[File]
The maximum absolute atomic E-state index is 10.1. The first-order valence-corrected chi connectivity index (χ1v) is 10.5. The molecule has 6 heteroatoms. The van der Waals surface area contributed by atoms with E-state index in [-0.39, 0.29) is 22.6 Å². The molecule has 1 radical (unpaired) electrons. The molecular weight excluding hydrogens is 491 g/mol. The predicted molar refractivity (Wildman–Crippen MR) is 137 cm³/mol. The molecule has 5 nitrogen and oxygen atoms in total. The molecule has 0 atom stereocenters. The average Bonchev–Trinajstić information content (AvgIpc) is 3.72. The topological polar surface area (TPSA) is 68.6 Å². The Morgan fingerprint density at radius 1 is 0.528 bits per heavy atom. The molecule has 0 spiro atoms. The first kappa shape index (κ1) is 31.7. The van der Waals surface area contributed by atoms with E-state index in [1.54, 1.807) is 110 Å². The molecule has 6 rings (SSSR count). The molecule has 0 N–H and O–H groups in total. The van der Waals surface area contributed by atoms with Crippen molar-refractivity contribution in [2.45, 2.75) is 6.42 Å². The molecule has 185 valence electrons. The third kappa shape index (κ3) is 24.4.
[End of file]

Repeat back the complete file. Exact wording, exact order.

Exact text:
The maximum absolute atomic E-state index is 10.1. The first-order valence-corrected chi connectivity index (χ1v) is 10.5. The molecule has 6 heteroatoms. The van der Waals surface area contributed by atoms with E-state index in [-0.39, 0.29) is 22.6 Å². The molecule has 1 radical (unpaired) electrons. The molecular weight excluding hydrogens is 491 g/mol. The predicted molar refractivity (Wildman–Crippen MR) is 137 cm³/mol. The molecule has 5 nitrogen and oxygen atoms in total. The molecule has 0 atom stereocenters. The average Bonchev–Trinajstić information content (AvgIpc) is 3.72. The topological polar surface area (TPSA) is 68.6 Å². The Morgan fingerprint density at radius 1 is 0.528 bits per heavy atom. The molecule has 0 spiro atoms. The first kappa shape index (κ1) is 31.7. The van der Waals surface area contributed by atoms with E-state index in [1.54, 1.807) is 110 Å². The molecule has 6 rings (SSSR count). The molecule has 0 N–H and O–H groups in total. The van der Waals surface area contributed by atoms with Crippen molar-refractivity contribution in [2.45, 2.75) is 6.42 Å². The molecule has 185 valence electrons. The third kappa shape index (κ3) is 24.4.